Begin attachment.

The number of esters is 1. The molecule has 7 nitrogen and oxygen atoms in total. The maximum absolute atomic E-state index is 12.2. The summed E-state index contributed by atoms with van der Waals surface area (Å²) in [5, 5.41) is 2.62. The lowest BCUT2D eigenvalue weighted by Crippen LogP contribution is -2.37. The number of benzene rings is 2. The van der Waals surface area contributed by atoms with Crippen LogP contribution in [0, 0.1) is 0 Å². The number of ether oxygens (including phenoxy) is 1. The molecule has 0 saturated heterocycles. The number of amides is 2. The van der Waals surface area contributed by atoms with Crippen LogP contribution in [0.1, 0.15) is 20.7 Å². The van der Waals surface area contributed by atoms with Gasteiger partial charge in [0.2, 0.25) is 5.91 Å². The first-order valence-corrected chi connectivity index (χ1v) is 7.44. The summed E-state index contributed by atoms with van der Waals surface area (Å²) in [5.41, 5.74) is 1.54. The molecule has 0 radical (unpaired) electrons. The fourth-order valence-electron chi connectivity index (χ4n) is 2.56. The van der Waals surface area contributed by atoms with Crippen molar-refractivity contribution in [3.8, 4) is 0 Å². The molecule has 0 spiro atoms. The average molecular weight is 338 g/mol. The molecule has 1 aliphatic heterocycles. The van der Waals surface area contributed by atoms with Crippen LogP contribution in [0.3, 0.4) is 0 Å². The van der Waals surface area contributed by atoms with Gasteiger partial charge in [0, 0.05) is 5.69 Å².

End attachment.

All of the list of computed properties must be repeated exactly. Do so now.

The number of esters is 1. The molecule has 7 nitrogen and oxygen atoms in total. The maximum absolute atomic E-state index is 12.2. The summed E-state index contributed by atoms with van der Waals surface area (Å²) in [5, 5.41) is 2.62. The lowest BCUT2D eigenvalue weighted by Crippen LogP contribution is -2.37. The number of benzene rings is 2. The van der Waals surface area contributed by atoms with Crippen LogP contribution in [0, 0.1) is 0 Å². The number of ether oxygens (including phenoxy) is 1. The molecule has 0 saturated heterocycles. The number of amides is 2. The van der Waals surface area contributed by atoms with Crippen LogP contribution in [0.1, 0.15) is 20.7 Å². The van der Waals surface area contributed by atoms with Gasteiger partial charge in [0.2, 0.25) is 5.91 Å². The first-order valence-corrected chi connectivity index (χ1v) is 7.44. The summed E-state index contributed by atoms with van der Waals surface area (Å²) in [5.41, 5.74) is 1.54. The molecule has 0 radical (unpaired) electrons. The fourth-order valence-electron chi connectivity index (χ4n) is 2.56. The van der Waals surface area contributed by atoms with Crippen molar-refractivity contribution in [3.8, 4) is 0 Å². The molecule has 0 spiro atoms. The average molecular weight is 338 g/mol. The molecule has 1 aliphatic heterocycles. The van der Waals surface area contributed by atoms with Crippen LogP contribution in [0.3, 0.4) is 0 Å². The van der Waals surface area contributed by atoms with Gasteiger partial charge in [0, 0.05) is 5.69 Å².